Meadow management at Merryspring
Camden — The National Audubon Society estimates that 20 common songbird species in the northeastern United States have declined 67 percent since 1967.This drastic decline in the songbird population is due to multiple factors, including the loss of grassland habitat to urban and suburban expansion and the growth of industrialized farming, and the silent slaughter of songbirds by domestic and stray cats.
Recent estimates suggest that the nation’s 80 million feral and 84 million domestic cats are responsible for killing 2.4 billion birds annually in the lower 48 states.
What can be done to save the songbirds? First, everyone should keep their pet cats indoors and stop feeding the strays. Second, let's find ways to restore some of the grassland habitat favored by songbirds.
To address that issue of grassland habitat loss, Merryspring Nature Center is restoring native grass species to a test plot on its 66-acre property in Camden and Rockport. The purpose of the testplot is to better understand how to provide a diverse native grass habitat for declining grassland bird species, such as meadowlarks and bobolinks, as well as a variety of other organisms, such as small mammals, amphibians, reptiles, and insects.
Prior to European settlement, New England was predominantly forested. Grasslands were restricted to river flood-plains and other wetlands. By the early 1800s, as Europeans cleared forests for farming, grasslands became more widespread in the region. Ground-nesting bird species, such as savannah sparrows, eastern meadowlarks and bobolinks that depend on grassland habitats, increased in numbers as farming activities expanded. In the late 1800s, when farming in New England started to decline, abandoned farmland reverted to forests or was replaced by housing and commercial development.
In 2012, Merryspring — in cooperation with the Knox-Lincoln Soil & Water Conservation District and the University of Maine Cooperative Extension Service — began researching ways to enhance the existing fields on its property as wildlife habitat. A test plot, in a former sheep pasture, was designated for study. The initial assessment of the plot concluded that the best way to eliminate years of built-up thatch and bedstraw was to implement a program of mowing in combination with the addition of corrective soil amendments and the introduction of a native grass species that is hardy, fast-growing and easy to monitor.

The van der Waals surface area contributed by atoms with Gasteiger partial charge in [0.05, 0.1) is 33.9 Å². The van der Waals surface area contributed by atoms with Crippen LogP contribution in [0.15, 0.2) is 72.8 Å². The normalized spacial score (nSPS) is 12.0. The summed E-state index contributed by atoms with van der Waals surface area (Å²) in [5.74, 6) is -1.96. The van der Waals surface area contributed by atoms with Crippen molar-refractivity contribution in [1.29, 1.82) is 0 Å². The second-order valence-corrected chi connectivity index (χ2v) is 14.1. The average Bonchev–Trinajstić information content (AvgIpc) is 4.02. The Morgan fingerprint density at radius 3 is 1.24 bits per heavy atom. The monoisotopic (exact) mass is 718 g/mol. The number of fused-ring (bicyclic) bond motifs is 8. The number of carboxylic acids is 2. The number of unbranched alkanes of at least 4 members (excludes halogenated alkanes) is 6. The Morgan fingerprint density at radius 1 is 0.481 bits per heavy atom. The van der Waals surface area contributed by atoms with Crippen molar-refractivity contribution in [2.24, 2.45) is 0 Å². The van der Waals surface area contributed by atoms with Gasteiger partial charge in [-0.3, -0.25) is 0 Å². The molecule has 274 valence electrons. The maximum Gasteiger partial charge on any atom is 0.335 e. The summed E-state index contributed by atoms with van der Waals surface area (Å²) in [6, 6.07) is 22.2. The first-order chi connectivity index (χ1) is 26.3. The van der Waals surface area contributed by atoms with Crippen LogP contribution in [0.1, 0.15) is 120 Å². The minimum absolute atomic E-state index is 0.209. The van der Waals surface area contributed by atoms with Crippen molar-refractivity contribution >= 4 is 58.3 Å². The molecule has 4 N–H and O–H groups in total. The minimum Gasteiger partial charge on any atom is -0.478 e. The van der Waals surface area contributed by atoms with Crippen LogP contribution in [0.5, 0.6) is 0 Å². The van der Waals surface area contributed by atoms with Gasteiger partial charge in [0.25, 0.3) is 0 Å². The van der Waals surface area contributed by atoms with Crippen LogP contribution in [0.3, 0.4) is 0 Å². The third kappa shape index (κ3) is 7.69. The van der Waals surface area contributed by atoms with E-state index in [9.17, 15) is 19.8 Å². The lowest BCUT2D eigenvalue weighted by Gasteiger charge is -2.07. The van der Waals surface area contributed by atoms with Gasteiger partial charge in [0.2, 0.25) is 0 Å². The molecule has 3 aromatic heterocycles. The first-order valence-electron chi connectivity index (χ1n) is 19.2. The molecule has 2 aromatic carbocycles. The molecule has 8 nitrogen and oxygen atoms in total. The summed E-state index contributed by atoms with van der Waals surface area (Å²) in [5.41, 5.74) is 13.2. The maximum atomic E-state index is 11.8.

The initial phase of this project was completed in 2013. This summer the test plot will continue to be mowed, fertilized, and monitored to evaluate the success of establishing a native grass habitat. All mowing will be scheduled outside the primary bird-nesting season and will utilize standard wildlife conservation mowing practices. Once native grasses are established, it is expected that they will be largely self-sustaining, only requiring mowing once a year to prevent the growth of woody plants.
This project fits well with Merryspring’s mission to practice and teach principles of ecology, conservation and horticulture, and to provide a natural landscape for year-round public access and enjoyment. The Nature Center is open to the public year-round and features mixed hardwood and conifer forests, an arboretum, open meadows, four miles of trails, a vernal pool, and cultivated gardens. To further its educational mission, Merryspring sponsors year-round educational programs, classes, and workshops.
To support the grassland habitat restoration or other programs at Merryspring, please contact the Merryspring office at 236-2239 or firstname.lastname@example.org for information about becoming a member or making a contribution.